Recently, Shirley was forced to say goodbye to her younger brother, Ray. Having struggled with Huntington’s Disease, a rare brain disorder that causes cognitive and physical decline, for years, he made the choice to end his life with dignity. At Hornsby Hospital earlier this year, he underwent Voluntary Assisted Dying (VAD) after saying goodbye to all the most important people in his life. Shirley says that she found it amazing he was allowed to choose, as he was the first person at Hornsby that had undergone the process.

Now at the age of seventy-four, Shirley’s life has slowed down considerably. Diagnosed with osteoarthritis at forty, her physical activities transitioned from competitive sports and hikes to gentle walks, though her love of the water and swimming persists, with morning often finding her either walking along the beach or swimming in the pool. While the scale may have changed, she remains a very physically active person, especially after two joint replacements that she says, while painful, greatly increased her quality of life. Professionally, Shirley retired after more than thirty years working within hostels and nursing homes. Even after retiring, she would continue to volunteer in hostels, assisting the Diversional Therapists by taking residents out for walks and reading to them. As she looks to the future, Shirley has plans- perhaps quieter than the adventures of her youth but no less filled with anticipation. She plans to travel across Australia soon with a close friend, exploring new places and seeking new experiences. She takes her caring spirit and pours it into watching over her grandchildren, helping them to learn and grow.


Barry Boyd – A self-made man and his birds

By Kate Grant

Barry Boyd has been a regular customer at the Chinese restaurant I’ve worked at for the last six years. He’s almost the only reason I’ve kept the job for this long. He sticks out as my favourite customer because he is genuinely interested in the little things I’ve been up to during the week, and isn’t shy of a bit of banter. I love hearing about the odd jobs he’s been working on, how his lawn mower is performing, and his vast collection of exotic birds.
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Caroline’s Endless Blessings

By Margaret Nyakan Manynag Agoth

Life during the 1940’s

Mrs Caroline Mary Power was born on January 1, 1946 which was a time when life was tough.

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Born In 1934

By Madison White

Merle was born in April of 1934, in Gordonvale, a small town outside of Cairns, Queensland. Merle’s family owned a large cane farm in Gordonvale where her father, and his father before him, worked the land. The house they lived in was built specifically for her father to live in with his family. Merle said there was only one main bedroom in the house. The three children, Merle and her brother and sister, all slept in a louvered porch. Read more »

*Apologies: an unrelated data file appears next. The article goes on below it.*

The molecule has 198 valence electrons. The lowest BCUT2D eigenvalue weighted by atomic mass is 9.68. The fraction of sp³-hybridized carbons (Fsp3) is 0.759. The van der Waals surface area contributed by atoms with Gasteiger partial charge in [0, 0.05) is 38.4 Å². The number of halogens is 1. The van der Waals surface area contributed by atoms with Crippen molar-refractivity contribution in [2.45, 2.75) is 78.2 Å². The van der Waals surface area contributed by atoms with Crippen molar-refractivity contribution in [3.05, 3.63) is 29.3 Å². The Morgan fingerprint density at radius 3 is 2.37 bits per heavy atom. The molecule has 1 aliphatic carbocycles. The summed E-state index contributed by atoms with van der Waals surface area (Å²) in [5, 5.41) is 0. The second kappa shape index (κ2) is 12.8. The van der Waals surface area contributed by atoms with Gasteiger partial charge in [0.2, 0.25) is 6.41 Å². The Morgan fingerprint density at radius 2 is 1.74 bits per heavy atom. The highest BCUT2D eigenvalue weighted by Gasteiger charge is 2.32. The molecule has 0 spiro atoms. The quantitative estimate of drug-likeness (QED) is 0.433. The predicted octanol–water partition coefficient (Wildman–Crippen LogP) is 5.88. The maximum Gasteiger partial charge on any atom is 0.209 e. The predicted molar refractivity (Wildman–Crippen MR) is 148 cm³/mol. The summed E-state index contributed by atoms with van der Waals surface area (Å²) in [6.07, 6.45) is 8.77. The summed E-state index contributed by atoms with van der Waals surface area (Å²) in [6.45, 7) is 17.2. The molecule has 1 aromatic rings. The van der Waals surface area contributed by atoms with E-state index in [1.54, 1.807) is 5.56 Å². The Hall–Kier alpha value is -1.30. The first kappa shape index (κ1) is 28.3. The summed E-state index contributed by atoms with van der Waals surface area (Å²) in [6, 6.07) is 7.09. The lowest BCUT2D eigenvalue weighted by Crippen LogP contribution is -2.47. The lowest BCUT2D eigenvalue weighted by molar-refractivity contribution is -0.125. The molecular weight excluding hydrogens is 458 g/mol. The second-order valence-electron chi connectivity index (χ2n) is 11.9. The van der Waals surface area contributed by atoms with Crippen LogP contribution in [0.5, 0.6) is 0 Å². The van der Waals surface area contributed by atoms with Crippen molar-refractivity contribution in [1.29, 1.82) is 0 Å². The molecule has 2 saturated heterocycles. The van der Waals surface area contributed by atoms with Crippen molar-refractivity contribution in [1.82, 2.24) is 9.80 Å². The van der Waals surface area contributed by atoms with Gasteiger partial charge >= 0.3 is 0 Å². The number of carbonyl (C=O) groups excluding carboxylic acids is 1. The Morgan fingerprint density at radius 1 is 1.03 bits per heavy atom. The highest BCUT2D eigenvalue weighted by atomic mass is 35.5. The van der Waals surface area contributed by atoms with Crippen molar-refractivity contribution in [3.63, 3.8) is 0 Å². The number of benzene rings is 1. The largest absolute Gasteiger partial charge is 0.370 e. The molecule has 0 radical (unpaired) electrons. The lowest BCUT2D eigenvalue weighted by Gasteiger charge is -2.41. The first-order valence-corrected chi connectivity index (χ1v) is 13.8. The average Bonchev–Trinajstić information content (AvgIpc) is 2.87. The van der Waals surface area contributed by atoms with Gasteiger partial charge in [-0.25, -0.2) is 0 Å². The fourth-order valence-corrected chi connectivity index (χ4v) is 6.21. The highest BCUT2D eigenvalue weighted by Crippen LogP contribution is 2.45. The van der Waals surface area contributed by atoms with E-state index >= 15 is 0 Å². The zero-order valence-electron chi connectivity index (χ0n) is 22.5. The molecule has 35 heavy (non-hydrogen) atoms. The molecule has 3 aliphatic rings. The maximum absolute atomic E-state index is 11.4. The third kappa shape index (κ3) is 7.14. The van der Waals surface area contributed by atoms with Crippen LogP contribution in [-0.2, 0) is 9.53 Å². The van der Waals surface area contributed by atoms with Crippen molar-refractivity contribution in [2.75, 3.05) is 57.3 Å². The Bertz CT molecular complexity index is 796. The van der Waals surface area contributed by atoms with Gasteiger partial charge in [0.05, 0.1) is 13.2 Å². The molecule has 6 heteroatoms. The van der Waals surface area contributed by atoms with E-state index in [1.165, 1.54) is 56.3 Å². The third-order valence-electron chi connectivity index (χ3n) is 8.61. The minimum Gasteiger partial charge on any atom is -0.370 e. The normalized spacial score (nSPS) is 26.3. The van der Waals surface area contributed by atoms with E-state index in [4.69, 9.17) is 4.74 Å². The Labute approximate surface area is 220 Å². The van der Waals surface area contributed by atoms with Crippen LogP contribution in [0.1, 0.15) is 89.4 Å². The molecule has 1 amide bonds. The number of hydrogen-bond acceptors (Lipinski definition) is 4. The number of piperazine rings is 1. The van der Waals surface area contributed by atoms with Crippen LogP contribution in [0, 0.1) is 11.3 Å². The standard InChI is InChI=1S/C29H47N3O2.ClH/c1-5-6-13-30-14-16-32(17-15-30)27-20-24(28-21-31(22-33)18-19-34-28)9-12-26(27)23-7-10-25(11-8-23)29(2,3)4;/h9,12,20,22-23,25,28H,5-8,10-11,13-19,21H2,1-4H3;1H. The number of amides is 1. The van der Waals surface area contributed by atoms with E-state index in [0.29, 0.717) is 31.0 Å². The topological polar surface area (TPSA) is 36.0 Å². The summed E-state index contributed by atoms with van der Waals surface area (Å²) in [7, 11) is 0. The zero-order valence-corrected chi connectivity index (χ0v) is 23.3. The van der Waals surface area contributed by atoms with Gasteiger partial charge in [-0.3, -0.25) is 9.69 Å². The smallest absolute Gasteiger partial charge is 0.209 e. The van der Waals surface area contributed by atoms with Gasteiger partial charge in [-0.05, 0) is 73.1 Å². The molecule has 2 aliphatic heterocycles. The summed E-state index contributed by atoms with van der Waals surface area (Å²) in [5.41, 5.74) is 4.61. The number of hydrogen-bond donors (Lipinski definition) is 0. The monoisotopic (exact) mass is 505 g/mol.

“It’s a long time without a sister” -Robert Fraser

By Vanessa Brown Edited by Jake Watson

“People don’t always understand disability. People with their cars, their parents, and their kids, all high tech, they don’t understand.” Read more »


Hat-Trick

By Logan J. Farrell

Inclement weather wreaked havoc with the tables outside the café in Main Street Mornington but it did little to dampen the enthusiasm of Ian Morrison. Rugged up against the elements he strode into our meeting with a swag of assorted hats slung over his shoulder and proceeded to ask me what I thought of his two dollar boots, his one dollar jeans and his four dollar beret. ‘I’ve been to the Op-Shop’ he said, lamenting the expense of the beret. Nonetheless he reflected that he ‘just had to have it’; it seems that Ian and hats fit well together. He went on to suggest he may write a book about the merits of Op-shopping and how to survive on a pension. I got the distinct impression that this irrepressible senior would somehow find the time to fit that into his agenda. Read more »


A Grand Character Performance

By Logan J. Farrell

Val Hardie knows better than most what it is like to have a bit of drama in life. Val’s connection with the performing arts on the Mornington Peninsula, both in adult and youth theatre companies, spans more than forty years, and still counting; however the dramas she has faced have not always been limited to the stage. Theatre is only one of many roles she has assumed with her trademark humour, determination and endless energy; this intrepid thespian is one of those ‘behind the scenes’ stalwarts that are the heartbeat of a community.

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The Battler

By Billy Jupp

Darkness, uncertainty and hunger, three words that describe any child’s life during the Great Depression. The inescapable poverty of the time made living anywhere in the world nearly unbearable.

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An Outback Gentleman

By Billy Jupp

It takes a special kind of person to survive in the rough rugged frontier known as the Australian outback.

Heat, dust and isolation are things a person deals with just trying to live from day to day.